PRP & Cartilage, optimisation de la formule et combinaisons thérapeutiques.
One injection with 10-times the normal concentration of leukocyte- free platelet-rich plasma is as effective as two injections of platelet-rich plasma for patients with knee osteoarthritis, according to results of a recently published study.
“A single injection of white-blood-cell-filter platelet-rich plasma (PRP) in concentrations 10-times normal helps in early osteoar- thritis and can be beneficial in well-selected patients,” study author Mandeep S. Dhillon, MS, FAMS, of the Post Graduate Institute of Medical Education and Research, in Chandigarh, India, told Or- thopaedics Today Europe.
Dhillon and colleagues compared the outcomes of three treat- ment groups:
• a single-injection group (26 patients);
• a group who received two injections of PRP 2 weeks apart (25 patients); and
• 23 patients in a placebo group injected with normal saline.
Study excluded key interventions
The study consisted of 53 women and 22 men with an average age of 53 years. Inclusion criteria were patients with bilateral Ahl- bäck grade 1 or 2 osteoarthritis. Dhillon and colleagues excluded patients who had medical comorbidities or recent interventions that could influence the effect of treatment. Patients were followed up at 6 weeks, 3 months and 6 months.
The placebo group’s outcomes did not improve during the follow-up.
The single- and double-injection groups showed similar im- provements in WOMAC scores at early follow-up, but the results declined later on.
“The effect lasted for a short period, 6 months,” Dhillon said in an interview. “However, the effects tended to taper off over time. We feel that there is a need for longer follow-up.”
The total WOMAC score for the single-injection group decreased from 49.86 points at baseline to 27.18 points at final follow-up. Base- line scores for pain (10.2 points), stiffness (3.1 points) and physical function (36.5 points) also decreased at final follow-up to 5.0, 2.10, and 20.8 points, respectively.
In the double-injection group, baseline WOMAC scores for pain (10.6 points), stiffness (3.5 points), physical function (39.1 points) and total score (53.2 points) were 6.2 points, 1.9 points, 22.4 points and 30.5 points, respectively, at final follow-up.
The researchers noted minor complications, such as syncope, dizziness, headaches, sweating and tachycardia in six patients in the single-injection group and 11 patients in the double-injection group. The complications lasted a short time and did not affect treatment, outcome or discharge, Dhillon said. Some patients in the double-in- jection group experienced these complications only after the second injection. The researchers also noted residual pain or stiffness for 48 hours after treatment in four patients in the single-injection group and three patients in the double-injection group.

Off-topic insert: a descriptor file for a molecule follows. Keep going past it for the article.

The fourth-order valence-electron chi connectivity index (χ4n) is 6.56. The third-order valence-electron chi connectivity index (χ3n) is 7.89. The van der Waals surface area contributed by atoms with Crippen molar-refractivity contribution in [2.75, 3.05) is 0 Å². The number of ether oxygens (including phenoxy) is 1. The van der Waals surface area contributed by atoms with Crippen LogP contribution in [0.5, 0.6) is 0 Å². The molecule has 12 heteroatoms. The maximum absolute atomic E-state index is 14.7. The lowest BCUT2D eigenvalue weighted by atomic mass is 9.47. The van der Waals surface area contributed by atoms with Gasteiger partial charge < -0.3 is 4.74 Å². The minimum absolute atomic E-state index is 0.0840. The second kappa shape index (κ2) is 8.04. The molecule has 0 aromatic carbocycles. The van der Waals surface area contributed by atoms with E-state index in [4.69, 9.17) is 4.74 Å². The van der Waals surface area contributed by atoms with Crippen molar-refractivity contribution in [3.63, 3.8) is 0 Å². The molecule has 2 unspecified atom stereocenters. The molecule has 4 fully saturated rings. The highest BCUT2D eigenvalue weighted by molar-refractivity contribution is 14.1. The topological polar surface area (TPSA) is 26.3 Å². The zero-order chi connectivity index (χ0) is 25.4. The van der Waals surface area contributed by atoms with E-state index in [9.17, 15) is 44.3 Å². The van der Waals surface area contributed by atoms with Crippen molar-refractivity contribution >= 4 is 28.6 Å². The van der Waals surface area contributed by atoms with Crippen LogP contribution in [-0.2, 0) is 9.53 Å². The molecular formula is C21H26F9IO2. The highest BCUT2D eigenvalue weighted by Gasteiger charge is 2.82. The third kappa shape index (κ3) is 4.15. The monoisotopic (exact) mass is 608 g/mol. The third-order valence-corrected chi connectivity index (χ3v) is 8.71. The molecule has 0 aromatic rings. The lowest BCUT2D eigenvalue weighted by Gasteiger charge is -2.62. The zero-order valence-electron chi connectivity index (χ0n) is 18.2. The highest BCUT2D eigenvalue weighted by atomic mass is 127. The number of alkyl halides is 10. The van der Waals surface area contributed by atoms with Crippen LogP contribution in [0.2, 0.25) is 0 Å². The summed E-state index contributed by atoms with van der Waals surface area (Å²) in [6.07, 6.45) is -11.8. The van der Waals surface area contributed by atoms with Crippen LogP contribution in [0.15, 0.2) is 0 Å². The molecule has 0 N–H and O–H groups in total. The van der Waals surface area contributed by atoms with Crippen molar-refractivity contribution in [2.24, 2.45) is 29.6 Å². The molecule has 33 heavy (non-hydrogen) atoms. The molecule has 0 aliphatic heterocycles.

“We have postulated that a higher platelet concentration in these cases may have been responsible for these adverse effects, but cannot prove this,” Dhillon said. “However, these adverse events were mild and uncommon, and do not seem to influence the safety or efficacy of the procedure.”
Outcomes were presented for 75 patients aged 53 years, average, who received either one or two PRP injections or saline injections.
The researchers noted that the short follow-up, sole use of pain and stiffness as outcome measures, and the lack of radiographs or MRI for assessment were the study’s limitations.
“As one injection of leukocyte-free platelet-rich plasma seems to be as effective as two, it may be a good idea to give the staged injec- tions after longer intervals, maybe a year or so, as the effect may then be potentiated longer, and maybe we could give a third one subse- quently,” Dhillon told Orthopaedics Today Europe.
“This is something we are working on at the present moment, and we would add radiological evaluations to [assess] for any docu- mented changes after repeated platelet-rich plasma injections, since that would be an objective outcome evaluation,” he said. – by Renee Blisard Buddle Ote
patel s. Am J Sports Med. 2013;doi:10.1177/036346512471299.
Mandeep S. Dhillon, MS, FaMS, can be reached at the Department ofOrthopaedics, Post Graduate Institute of Medical Education and Research, 92, Sector 24 A Chandigarh 160023, India; email: email@example.com.
Disclosure: The study was funded by the Indian Arthroplasty Association and the Professor D. S. Grewal Memorial Orthopaedic Society.
platelet-rich plasma, which contains several growth factors, has been shown to stimulate migration and chondrogenic differentiation of mes- enchymal stem cells derived from the subchondral bone (Krüger) and in- hibit inflammatory processes in osteoarthritic chondrocytes (van Buul). Based on these promising experimental data, in the last couple of years a few papers have been presented, including this article of patel and col- leagues, which shows an improvement of knee pain and function fol- lowing the injection of platelet-rich plasma (PRP) in the knee joint. The improvement is similar to that with hyaluronic acid injection and dete- riorates after a few months. Younger patients with early osteoarthritis (Oa) seem to fare better. however, the protocols used are variable and it has not been shown that pRp can cause “regeneration” of the cartilage. For the time being, PRP injection for knee Oa should be regarded as ex- perimental treatment until more papers using a standardized protocol clarify the indications, efficacy and safety of PRP injections.
— Athanassios Papanikolaou, MD
Consultant orthopaedic surgeon Hellenic Red Cross Hospital athens Disclosure: Papanikolaou has no relevant financial disclosures.
￼Krüger JP. J Orthop Res. 2012;doi:10.1002/jor.22005.
van Buul GM. Am J Sports Med. 2011;doi:10.1177/0363546511419278.